4 Dec

The theme for this second week of Advent is PEACE, Rangimārie.

Kia tau tonu te rangimārie o te Ariki ki a koe.
May the peace of Christ be always with you.

The good people at The Bible Project have put this Advent Word Study
video together to explain the rich biblical understanding of peace.

How is your Advent Prayer Calendar going?
If you’ve recently joined us, check out the first Sunday of Advent to learn
how you can use these days to intentionally pray for others.

Today’s picture comes from Ira! Cards, a beautiful resource to
inspire you to support and connect with te reo Maori every day.



5 Dec

Peace is much easier said than lived in Advent! Much of our stress comes from expectations of gift giving.

The Advent Conspiracy offers a different perspective on how we might approach this season.

Or check out this family’s wildly different approach – converting the Christmas gift exchange to a Christmas Power Point Presentation extravaganza – described in this article from TED.




6 Dec

One of the difficult tensions to hold in Advent is waiting. In the world that surrounds us it seems like it’s already been Christmas for at least a month!

Barbara Brown Taylor writes, “Our waiting is not nothing. It is something — a very big something — because people tend to be shaped by whatever it is they are waiting for.”

How are you being shaped by the not-yet-ness of the season of Advent?
Try writing a Haiku that describes this tension.



7 Dec

Jesus said, Peace I leave with you, my peace I give you.

Peace seems to be so difficult to access at this frenetic time of year. Listen to this chant God to Enfold Me by Michael John Talbot. How might the words of this chant bring peace to you today? If you want to use this sung chant in your own prayer life, you’ll find the words here.



8 Dec

Midday Prayer offers us this prayer:

Let us be at peace within ourselves.
Let us accept that we are profoundly loved and need never be afraid.
Let us be aware of the source of being that is common to us all and to all living creatures.
Let us be filled with the presence of the great compassion towards ourselves and towards all living beings.
Realising that we are all nourished from the same source of life, may we so live that others be not deprived of air, food, water, shelter, or the chance to live.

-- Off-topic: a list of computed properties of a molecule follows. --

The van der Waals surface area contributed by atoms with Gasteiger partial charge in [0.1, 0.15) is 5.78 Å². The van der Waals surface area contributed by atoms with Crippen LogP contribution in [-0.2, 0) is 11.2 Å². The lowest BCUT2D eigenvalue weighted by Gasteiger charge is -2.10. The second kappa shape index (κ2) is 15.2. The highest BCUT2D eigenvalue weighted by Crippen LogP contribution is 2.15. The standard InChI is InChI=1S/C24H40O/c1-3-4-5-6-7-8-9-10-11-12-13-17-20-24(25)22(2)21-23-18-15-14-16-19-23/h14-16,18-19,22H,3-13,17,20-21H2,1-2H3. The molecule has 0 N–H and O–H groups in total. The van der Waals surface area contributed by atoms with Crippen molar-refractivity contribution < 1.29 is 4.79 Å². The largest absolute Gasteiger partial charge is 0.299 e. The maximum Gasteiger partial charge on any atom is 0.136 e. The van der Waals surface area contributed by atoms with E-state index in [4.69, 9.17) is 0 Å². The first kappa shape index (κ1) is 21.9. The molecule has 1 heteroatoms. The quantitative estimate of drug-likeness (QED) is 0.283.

Let us pray that we ourselves cease to be a cause of suffering to one another.
With humility let us pray for the establishment of peace in our hearts and on earth.

Pray this slowly and aloud.



9 Dec

At this time of the year as our senses are overloaded by too many things to do and too many people, it becomes easy to be blind to the beauty that surrounds us. Beauty is one of the ways that we can breathe in peace.

Midday Prayer (pg 157) has a poem by Edward Carpenter called The Lake of Beauty, which begins:

Let your mind be quiet,
realising the beauty of the world,

and the immense,
the boundless treasures that it holds in store.

Keep attentive to beauty today. Whenever you notice something of beauty, give thanks to God.




10 Dec

Te Whiti o Rongomai, Prophet of Parihaka, is a remarkable example of a peacemaker from our history:

Te Whiti o Rongomai was born at Ngāmotu near New Plymouth, about 1831. He was educated by missionaries and developed an intense love of the Bible. During the turbulent 1860s he sought a peaceful means of fostering Māori claims. At Parihaka he built a model community, and after the war encouraged his people to resist peacefully the unjust occupation of confiscated land. This led to conflict with the government. On 5 November 1881 armed constabulary entered Parihaka. They found the fences pulled down to allow them in and were met by children chanting songs. Te Whiti was arrested and imprisoned without trial for a year. He died in 1907.
Te Whiti’s emblem is the white feather, which signifies glory to God on high, peace on earth and goodwill to all.